A questionnaire was completed over the phone or sent via e-mail or fax based on facility preference. The questionnaire began with vetting questions to ensure the most knowledgeable persons at the facility completed the survey (see supplemental document). Survey questions were based on guidelines from the American Society of Heating, Refrigerating, and Air-Conditioning Engineers (ASHRAE), the Cooling Technology Institute, U.S. Environmental Protection Agency (2016), and the World Health Organization.
Structural questions addressed building size, number of cooling towers, cooling tower location, and name of water authority. Maintenance questions addressed use of water treatment professional, cooling tower cleaning and inspection procedures, water filtration, basin emptying, biocide treatment and monitoring, record keeping, bacterial load testing, and Legionella testing. Finally, facilities were asked by ACHD to consent to testing their cooling tower basin water for Legionella.
Cooling Tower Sampling
At consenting facilities, ACHD staff selected a single, random cooling tower for testing if the facility had multiple cooling towers. The cooling tower's make, model, serial number, year installed, and size (tonnage) were recorded. Basin water temperature was measured using a digital probe thermometer and pH was measured using test strips. Free and total chlorine were measured using test strips (range 0-10 ppm at increments of 0, 0.5, 1, 2, 4, and 10 ppm).
Basin water was collected in sterile 125 mL plastic bottles. Bottles were filled to 30 mL with basin water and a drop of sterile 0.1 N sodium thiosulfate was added to the bottle immediately after water collection using a sterile, disposable transfer pipette. Water samples were sent to the ACHD Public Health Laboratory on the same day as sample collection. Water samples were stored at 5 [degrees]C until processing.
Water samples were cultured for Legionella pneumophila (Lp) within four days of collection at the ACHD Laboratory. Each specimen was plated onto GVPC agar directly after acid treatment and heat treatment. Specifically, Legionella acid buffer was added to each sample for 15 min at room temperature. Samples were heat treated at 50 [degrees]C for 30 min in a water bath before plating. Plates were incubated at 35 [degrees]C and read at 3 and 7 days. Any identified colonies were picked and plated on SBA and GVPC agar and incubated overnight at 35 [degrees]C. Isolates that grew on GVPC agar were tested with Oxoid Legionella Latex Test kit (Oxoid Ltd.) and confirmed positive for Lp serogroups 1, 3, 5, 6, Poly 1-14, or b-m with a direct fluorescent antibody test (Monoclonal Technologies, Inc.; rabbit anti-Legionella IgG fluorescein labeled).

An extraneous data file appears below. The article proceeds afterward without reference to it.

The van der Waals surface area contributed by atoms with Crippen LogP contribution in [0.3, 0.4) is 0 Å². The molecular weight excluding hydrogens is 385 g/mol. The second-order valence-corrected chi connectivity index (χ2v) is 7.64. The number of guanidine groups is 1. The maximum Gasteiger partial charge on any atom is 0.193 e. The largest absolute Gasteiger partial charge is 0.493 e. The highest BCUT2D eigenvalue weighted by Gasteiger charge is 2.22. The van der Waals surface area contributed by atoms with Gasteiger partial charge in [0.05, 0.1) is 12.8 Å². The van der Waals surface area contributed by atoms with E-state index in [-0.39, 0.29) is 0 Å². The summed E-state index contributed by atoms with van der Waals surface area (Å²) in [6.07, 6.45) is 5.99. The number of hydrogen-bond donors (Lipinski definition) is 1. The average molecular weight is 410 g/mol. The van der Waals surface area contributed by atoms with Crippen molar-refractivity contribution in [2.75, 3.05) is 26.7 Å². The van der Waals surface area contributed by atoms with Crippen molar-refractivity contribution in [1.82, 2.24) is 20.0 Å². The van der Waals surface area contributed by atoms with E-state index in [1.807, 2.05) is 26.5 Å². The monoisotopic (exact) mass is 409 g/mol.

Whole Genome Sequencing and Phylogenetics
Genomic DNA was extracted at the University of Pittsburgh School of Medicine, Infectious Disease Epidemiology Research Unit, using the Qiagen DNA easy Tissue Kit on a QIAcube according to manufacturer's instructions (Qiagen). The DNA was eluted in 10 mM Tris/1 mm EDTA and sequenced according to the method of Baym and coauthors (2005) using Illumina Nextera genomic libraries on a MiSeq v2 (500-cycle) kit.
Fastq Reads were trimmed and assembled using SPAdes version 3.9.0. Assemblies were annotated using Prokka version 0.1.1. The sequencing depth ranged from 36-94X. The assemblies had a median of 96 contigs per sample with an average assembly length of 3.7 Mbp and an average N50 of 200,000 bp.
Sequence types (ST) were identified using SRST2. Reads were aligned to reference assembly, LEG551, using BWA-MEM version 0.7.12-r1039. For ST2329 pairwise comparisons, LEG443 was used as the reference genome. Single-nucleotide polymorphisms (SNPs) were identified using GATK HaplotypeCaller version 3.5 with a ploidy of 1. SNPs with low mapping quality (MQ 60.0), low variant confidence (QD